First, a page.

Text Detection – Also known as OCR (Optical Character Recognition. This allows text embedded into images and videos to be read and converted into machine-readable text. Extremely useful where text has been burned into visual media, such as hate or terrorist themes and misinformation monitoring.
Visual Search – Allows elements within the media or entire images/frames to be compared with existing images in the library. This is often used in retail and e-commerce sectors to allow users to locate visually identical or similar images, or to discover products based on similar design traits. It is also useful for the detection of popular themes, such as memes that are repeatedly shared.
Scene Detection – Allows the identification of scenes and locations, such as ‘Mountains’, ‘Beach’, ‘Urban Area’, ‘Forest’, etc. This may be used to a lesser extent in moderation, but can be useful to identify recurring themes and locations related to content that may infringe guidelines.
In many cases, platforms will want to integrate the data extracted from visual media into their platform, which allows for very tight integration of the platform data with the visual data. In these cases an API (Application Programming Interface) allows media to be submitted for processing automatically and for the extracted data to be passed back automatically in a structured data format that can then be absorbed into the platform.
However, in other cases, you may not have a need for this integration at all, or you may be using a third-party platform that does not allow for this integration directly, or may simply not have the in-house developer resource to make this happen. In this case, implementing a computer vision solution that offers a no-code option is the answer.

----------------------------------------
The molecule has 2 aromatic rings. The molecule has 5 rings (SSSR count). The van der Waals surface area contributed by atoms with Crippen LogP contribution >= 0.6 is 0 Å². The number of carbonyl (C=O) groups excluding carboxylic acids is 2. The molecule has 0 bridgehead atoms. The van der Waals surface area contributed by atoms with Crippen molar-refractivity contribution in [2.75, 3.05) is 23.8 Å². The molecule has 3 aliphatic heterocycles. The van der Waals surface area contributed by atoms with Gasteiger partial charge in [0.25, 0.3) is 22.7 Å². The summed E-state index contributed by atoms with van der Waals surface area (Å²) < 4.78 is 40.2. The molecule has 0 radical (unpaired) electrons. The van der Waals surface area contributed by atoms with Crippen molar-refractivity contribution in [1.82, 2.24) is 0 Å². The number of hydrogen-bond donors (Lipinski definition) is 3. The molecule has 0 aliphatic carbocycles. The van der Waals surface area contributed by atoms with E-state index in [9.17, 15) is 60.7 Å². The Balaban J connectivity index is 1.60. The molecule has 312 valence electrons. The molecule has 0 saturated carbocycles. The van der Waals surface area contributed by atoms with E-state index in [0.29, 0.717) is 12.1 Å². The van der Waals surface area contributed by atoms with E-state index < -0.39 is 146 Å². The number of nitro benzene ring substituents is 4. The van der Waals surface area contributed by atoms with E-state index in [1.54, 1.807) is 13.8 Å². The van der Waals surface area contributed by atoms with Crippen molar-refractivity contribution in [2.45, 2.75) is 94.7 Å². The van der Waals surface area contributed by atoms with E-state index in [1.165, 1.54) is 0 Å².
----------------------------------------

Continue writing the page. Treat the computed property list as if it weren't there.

‘No-Code’ allows files to be sent for processing and the results presented to you on a dashboard. It also allows you to add metadata to the files themselves, which when processing, we extract for adding to the dashboard during output. This metadata can be used to add links back to posts or product listings, so that moderators/trust and safety teams can relate the data back to their platform.
Computer Vision (Visual-AI) allows visual content to be analyzed and offending content to be blocked and/or flagged, eliminating the need for humans to view content that can be extremely distressing and reducing the amount of monotonous work that can be more easily and effectively carried out by AI.
If you’d like to learn more about VISUA’s computer vision solutions for visual content moderation just fill in the form below. Alternatively, watch our video on the subject here.